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teams to do this. to work with the ethiopian diaspora here in london, so together we can do whatever we can to support them, in addition to what the people of london are doing in terms of providing food, clothing. it's amazing. the emergency services and the people of london. the ethiopian community in london, they are coming together to help these people? yes, it's amazing, there are so many of them. in one of the churches in kensington where the two families are sitting with them, comforting them, because they are in great grief. they are hoping that something might turn up, they still do not know the definite a nswer to they still do not know the definite answer to what happened. and it really is so heartbreaking and it is what many people are going through
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at the moment, but searching hospitals and searching emergency services, trying to find information, but as time goes on and the days goes by, hope is fading? one tends to lose hope but at the same time people are crying and weeping, it's a horrible thing to see. and you as an embassy will continue to do what you can to support those who have been affected and the relatives and loved ones? that's right, all the diplomats and staff at the embassy will go to them, morning, afternoon, evening. because they are here and supporting each other, it is very important. thank you for taking the time, i know you are very busy and clearly incredibly distressing time for you
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and all the people in your embassy as well. ambassador, thanks for joining us. thank you. we will pause now for the latest weather prospects. good evening. it's been predominantly dry with decent spell of sunshine, with hardly a crowd in the sky in cornwall judging hardly a crowd in the sky in cornwalljudging by this dutiful butcher from st ives. cornwalljudging by this dutiful butcherfrom st ives. the cornwalljudging by this dutiful butcher from st ives. the clear skies will continue through the night. it'll be a warm night to try and geta night. it'll be a warm night to try and get a good nights sleep at the south—westerly breeze continues to bring outbreaks of drizzle, and mystique and conditions to the north—west. elsewhere, decent spells of sunshine and temperatures this bonding. the humidity will start to build as well. we could see temperatures into the high 20s and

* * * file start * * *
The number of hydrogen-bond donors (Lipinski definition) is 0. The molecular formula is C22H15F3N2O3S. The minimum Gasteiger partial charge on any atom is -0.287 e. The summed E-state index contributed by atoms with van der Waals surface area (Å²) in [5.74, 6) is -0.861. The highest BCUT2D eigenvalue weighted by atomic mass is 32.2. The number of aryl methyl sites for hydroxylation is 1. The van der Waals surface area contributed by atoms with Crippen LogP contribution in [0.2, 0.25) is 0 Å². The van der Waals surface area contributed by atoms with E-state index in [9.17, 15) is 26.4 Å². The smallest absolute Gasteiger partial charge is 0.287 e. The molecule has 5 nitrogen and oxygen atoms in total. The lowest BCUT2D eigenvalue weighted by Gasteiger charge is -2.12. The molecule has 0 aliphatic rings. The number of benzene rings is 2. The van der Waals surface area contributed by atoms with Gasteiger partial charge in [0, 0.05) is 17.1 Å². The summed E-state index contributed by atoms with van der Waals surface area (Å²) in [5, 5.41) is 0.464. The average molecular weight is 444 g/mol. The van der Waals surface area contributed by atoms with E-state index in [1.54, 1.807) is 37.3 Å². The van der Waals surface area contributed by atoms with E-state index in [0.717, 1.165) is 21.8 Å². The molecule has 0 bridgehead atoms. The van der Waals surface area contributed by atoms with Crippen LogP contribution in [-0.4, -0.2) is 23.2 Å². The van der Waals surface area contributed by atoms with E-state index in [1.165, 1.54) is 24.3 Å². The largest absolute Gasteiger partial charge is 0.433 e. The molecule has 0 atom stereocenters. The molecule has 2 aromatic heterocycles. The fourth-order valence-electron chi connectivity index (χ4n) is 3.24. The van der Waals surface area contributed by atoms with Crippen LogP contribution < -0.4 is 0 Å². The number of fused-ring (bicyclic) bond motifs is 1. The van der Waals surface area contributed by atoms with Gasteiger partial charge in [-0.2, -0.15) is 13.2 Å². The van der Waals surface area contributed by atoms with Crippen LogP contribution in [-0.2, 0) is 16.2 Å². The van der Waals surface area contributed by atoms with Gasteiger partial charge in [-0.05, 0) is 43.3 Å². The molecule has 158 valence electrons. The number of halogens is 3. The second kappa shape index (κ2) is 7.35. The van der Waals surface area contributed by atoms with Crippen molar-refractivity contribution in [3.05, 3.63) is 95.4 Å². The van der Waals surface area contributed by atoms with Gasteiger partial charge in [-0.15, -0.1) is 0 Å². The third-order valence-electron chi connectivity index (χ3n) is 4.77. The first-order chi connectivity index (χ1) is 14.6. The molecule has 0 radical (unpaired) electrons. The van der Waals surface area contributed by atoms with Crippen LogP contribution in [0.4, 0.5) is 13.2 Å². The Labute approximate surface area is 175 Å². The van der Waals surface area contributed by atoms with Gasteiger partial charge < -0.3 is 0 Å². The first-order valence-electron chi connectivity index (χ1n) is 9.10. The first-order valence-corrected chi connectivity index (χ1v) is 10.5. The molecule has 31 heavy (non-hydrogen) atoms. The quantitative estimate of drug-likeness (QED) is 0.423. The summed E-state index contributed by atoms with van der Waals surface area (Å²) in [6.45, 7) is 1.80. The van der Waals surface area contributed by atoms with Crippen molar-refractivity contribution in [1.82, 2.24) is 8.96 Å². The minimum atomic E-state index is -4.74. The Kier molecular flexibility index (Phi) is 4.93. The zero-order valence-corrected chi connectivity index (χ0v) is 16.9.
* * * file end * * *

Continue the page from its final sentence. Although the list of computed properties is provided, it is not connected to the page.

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mid—20s further north. underneath the cloud and drizzle, and more disappointing i3 the cloud and drizzle, and more disappointing 13 to 16 celsius. more again on sunday, with higher temperature is at 13 degrees, we haven't seen temperatures like that since last september. —— 30 degrees. this is bbc news — the headlines: the prime minister, who has been criticised for the government's response to the grenfell tower fire, has announced £5 million will be made available immediately for emergency supplies, food and clothing. we are ensuring that support is put in place for people. now, that means that money should be made available, and one of the things i've just heard from people is about making sure that that money actually gets through to people. earlier, anger spilled over at kensington and chelsea's town hall as residents and protesters stormed the council offices to call for action. scuffles broke out as the crowd demanded more help for those
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caught up in the tragedy. chanting: we wantjustice! we wantjustice! some of the protesters have been marching through central london, and in the last few minutes, they held a minute's silence outside the bbc studios. the total number of confirmed deaths has now reached 30, but the bbc understands the total number of people dead or missing is now around 70, although that number is expected to rise further. the queen and prince william have met residents, volunteers and emergency services staff at the sports centre which has become one of the makeshift shelters for those affected. police said today there was nothing